The Return of the Black Flies (Ellen Rathbone)
It’s fitting that this year’s most read story was written by Ellen Rathbone, one of the Almanack‘s most popular contributors in 2010. With the state’s economic problems resulting in the closure of the Newcomb Visitor Interpretative Center, Ellen lost her job and we lost her regular contributions on natural history and the environment. In this gem from March, Ellen reminds us that the black flies are much more than a nuisance.
The Cougar Question: Have You Seen One? (Phil Brown)
There is perhaps no wildlife question in the Adirondacks that raises so much ire as the question of whether or not there are mountain lions (a.k.a. cougars, pumas, panthers, catamounts) in the Adirondacks. When Phil Brown asked the age old question in August, he stirred the pot one more time. Other big mountain lion stories this year included a hoax, Phil’s own encounter stories, and even a story from 2005 which still tops the charts.
Adirondack Conditions Report (Edited by John Warren)
Although not strictly a typical Almanack post per se, the weekly conditions report’s enormous popularity guarantees a spot on this year’s list of most popular stories. The report owes a great debt of thanks to all the folks around the region whose work I rely on. Special thanks to the DEC’s David Winchell, Tony Goodwin, Tom Wemett, the folks at Adirondack Rock and River Guide Service, the USGS, NOAA and the National Weather Service, and everyone who out there who writes about conditions in their area.
Dannemora Notes: The Clinton Prison (John Warren)
Some of the most popular posts of all time here at the Almanack are about the history of the Adirondack region. In fact, the history category is the currently the 13th most clicked-on page of all time. The single biggest story each month remains a piece I wrote in January 2008 about Gaslight Village. This year is continuing proof that Adirondack history is a big draw, as my short post about Dannemora Prison drew an astonishing number of readers.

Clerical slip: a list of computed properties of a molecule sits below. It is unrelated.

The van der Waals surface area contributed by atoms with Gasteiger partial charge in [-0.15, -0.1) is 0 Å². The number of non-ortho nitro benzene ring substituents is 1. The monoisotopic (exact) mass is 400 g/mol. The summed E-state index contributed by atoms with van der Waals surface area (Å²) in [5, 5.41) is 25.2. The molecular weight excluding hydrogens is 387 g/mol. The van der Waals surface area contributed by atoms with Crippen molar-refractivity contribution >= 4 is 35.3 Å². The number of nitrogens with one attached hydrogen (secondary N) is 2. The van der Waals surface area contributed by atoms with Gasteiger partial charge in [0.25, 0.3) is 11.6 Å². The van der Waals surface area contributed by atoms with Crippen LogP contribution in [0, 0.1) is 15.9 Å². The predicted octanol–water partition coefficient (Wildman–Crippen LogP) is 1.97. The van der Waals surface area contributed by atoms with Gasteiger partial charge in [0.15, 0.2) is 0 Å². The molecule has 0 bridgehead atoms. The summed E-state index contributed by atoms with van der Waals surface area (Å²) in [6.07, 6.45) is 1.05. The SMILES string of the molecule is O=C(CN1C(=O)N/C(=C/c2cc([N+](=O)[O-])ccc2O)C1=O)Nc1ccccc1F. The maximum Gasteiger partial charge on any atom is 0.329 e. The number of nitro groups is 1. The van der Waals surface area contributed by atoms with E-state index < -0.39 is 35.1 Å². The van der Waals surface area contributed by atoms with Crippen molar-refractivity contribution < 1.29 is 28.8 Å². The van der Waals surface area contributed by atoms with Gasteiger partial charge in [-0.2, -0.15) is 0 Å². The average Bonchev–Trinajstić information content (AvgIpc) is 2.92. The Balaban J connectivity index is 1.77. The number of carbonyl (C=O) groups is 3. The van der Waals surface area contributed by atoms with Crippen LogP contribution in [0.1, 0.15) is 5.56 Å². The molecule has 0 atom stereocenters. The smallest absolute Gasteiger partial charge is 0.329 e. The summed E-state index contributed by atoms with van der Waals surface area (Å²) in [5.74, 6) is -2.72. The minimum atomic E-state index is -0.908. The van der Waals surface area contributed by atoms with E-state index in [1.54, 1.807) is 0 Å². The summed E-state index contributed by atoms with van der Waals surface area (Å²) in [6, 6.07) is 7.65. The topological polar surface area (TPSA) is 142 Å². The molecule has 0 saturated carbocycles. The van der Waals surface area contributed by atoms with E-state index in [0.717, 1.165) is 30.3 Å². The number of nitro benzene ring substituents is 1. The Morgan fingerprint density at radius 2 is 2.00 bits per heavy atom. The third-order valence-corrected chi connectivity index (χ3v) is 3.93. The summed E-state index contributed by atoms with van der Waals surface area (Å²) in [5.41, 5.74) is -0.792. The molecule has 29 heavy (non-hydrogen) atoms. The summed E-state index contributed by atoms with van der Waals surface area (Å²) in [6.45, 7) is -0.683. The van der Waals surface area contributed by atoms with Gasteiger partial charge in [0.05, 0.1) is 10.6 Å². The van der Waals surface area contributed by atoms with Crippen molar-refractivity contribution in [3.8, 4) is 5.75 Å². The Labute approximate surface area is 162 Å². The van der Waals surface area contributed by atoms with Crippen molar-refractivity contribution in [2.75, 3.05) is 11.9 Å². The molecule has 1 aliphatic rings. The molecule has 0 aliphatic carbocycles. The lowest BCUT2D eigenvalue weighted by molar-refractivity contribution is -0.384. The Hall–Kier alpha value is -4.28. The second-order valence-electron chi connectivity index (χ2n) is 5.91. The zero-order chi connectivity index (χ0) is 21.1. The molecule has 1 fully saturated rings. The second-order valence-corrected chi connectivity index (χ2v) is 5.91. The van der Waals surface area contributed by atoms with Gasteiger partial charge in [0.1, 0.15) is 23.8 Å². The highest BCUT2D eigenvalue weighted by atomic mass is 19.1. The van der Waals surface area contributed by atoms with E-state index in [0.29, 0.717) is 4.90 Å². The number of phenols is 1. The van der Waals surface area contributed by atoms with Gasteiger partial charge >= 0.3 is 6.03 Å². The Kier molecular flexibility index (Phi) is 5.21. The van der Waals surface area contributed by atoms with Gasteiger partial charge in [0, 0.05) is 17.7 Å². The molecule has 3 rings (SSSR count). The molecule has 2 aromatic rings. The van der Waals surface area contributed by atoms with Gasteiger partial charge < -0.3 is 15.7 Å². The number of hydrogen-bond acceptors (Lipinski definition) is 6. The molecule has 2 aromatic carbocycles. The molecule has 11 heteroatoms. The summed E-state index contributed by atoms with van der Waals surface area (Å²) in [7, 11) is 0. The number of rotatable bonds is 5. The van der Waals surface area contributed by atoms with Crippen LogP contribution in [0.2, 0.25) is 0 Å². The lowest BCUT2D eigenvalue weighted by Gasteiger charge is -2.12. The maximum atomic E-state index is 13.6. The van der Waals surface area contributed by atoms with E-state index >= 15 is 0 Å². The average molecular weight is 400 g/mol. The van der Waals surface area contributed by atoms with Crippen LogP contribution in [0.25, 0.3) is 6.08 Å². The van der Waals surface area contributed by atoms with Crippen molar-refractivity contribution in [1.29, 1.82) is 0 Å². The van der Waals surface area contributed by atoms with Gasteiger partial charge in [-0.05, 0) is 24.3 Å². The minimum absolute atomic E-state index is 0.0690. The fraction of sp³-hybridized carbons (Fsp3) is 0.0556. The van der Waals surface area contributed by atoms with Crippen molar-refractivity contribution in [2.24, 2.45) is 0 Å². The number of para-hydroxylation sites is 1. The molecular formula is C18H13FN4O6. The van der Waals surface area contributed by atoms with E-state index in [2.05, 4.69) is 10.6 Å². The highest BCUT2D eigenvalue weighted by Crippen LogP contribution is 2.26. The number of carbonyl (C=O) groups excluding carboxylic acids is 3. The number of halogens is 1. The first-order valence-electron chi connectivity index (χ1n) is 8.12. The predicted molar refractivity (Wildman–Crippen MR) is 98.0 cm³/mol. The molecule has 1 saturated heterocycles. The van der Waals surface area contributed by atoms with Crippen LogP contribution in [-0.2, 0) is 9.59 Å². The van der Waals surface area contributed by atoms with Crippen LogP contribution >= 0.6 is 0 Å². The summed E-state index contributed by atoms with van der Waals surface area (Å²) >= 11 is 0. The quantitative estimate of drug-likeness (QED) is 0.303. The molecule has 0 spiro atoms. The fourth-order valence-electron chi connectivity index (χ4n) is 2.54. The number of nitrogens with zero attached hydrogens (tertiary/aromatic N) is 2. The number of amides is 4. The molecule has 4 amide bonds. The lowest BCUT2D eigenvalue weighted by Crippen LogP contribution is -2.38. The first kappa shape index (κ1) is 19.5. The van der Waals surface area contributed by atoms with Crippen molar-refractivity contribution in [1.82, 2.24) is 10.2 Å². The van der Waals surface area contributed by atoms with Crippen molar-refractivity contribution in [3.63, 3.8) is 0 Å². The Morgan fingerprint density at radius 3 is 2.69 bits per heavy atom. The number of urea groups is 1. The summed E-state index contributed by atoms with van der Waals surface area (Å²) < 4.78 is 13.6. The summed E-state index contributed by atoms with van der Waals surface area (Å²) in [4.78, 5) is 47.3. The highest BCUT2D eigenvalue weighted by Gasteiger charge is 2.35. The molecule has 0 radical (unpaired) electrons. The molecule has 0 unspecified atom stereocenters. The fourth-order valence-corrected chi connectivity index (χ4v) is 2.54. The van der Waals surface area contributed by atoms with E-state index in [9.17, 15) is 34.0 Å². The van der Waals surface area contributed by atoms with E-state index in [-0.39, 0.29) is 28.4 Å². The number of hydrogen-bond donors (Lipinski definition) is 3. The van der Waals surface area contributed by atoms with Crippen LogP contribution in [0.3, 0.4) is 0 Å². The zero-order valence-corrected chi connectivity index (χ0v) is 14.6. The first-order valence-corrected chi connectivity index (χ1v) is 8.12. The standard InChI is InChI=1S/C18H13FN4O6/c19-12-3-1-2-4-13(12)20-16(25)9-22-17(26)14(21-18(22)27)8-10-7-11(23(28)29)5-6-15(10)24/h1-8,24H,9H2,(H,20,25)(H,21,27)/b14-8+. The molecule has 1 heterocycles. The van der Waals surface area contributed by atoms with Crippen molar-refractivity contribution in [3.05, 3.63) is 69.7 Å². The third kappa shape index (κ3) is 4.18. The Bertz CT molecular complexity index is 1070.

A Long Standstill Over Paddlers’ Rights (Phil Brown)
Phil Brown’s regular weekly posts raise important questions about the Adirondack Park and how we use it. Among the issues that loomed the largest this year was the navigation rights of paddlers. Phil wrote controversial pieces about the Beaver River, the West Branch of the St. Regis, and for all his effort, found himself headed to court.
Famous Jerks of the Adirondacks (Mary Thill)
When I thought I was clever by coming up with the 10 Most Influential People in Adirondack History, Mary Thill put me to shame by listing the all-time top Adirondack jerks. Mary has been on hiatus from the Almanack for most of this year while she works on other projects, but her wit, wisdom, and insight into all things Adirondack remains.
Siamese Ponds: The New Botheration Pond Trail (Alan Wechsler)
Alan Wechsler’s regular forays into the outdoors are something even the most active Adirondackers envy. Not a week goes by when he’s not biking, hiking, skiing, climbing, or thinking and writing about getting outside. When he wrote about the new eight-mile Botheration Pond Loop, a route that circles around the Balm of Gilead Mountain and several lesser hills in the 114,000-acre Siamese Ponds Wilderness Area, Alan grabbed the interest of readers.
A Short History of the Moose River Plains (John Warren)
It’s been a big year for the Moose River Plains. road closures, new trails and bridges, and some reclassification brought Adirondackers out in big numbers to learn more about the plains, and to chime in on how it should be managed.
The Death of Climber Dennis Murphy (Phil Brown)
The death of Dennis Murphy at Upper Washbowl Cliff in Keene Valley was tragic. Dennis worked at Eastern Mountain Sports in Lake Placid and was a regular at local climbing hot-spots. This post by Phil Brown, written just a week after they had a lengthy talk about climbing gear and soloing Chapel Pond Slab, struck a nerve with readers. Two other stories of danger and disaster this year also ranked high: Ian Measeck’s first hand account of surviving an avalanche while skiing Wright Peak, and the High Peaks disappearance of Wesley Wamsganz.
Commentary: The Cast of ‘Opposing Smart Development (John Warren)
Commentaries are always popular at the Almanack, and my own short piece on those who have traditionally opposed smart development in the Adirondacks raised not just a few hackles, but also the readership numbers.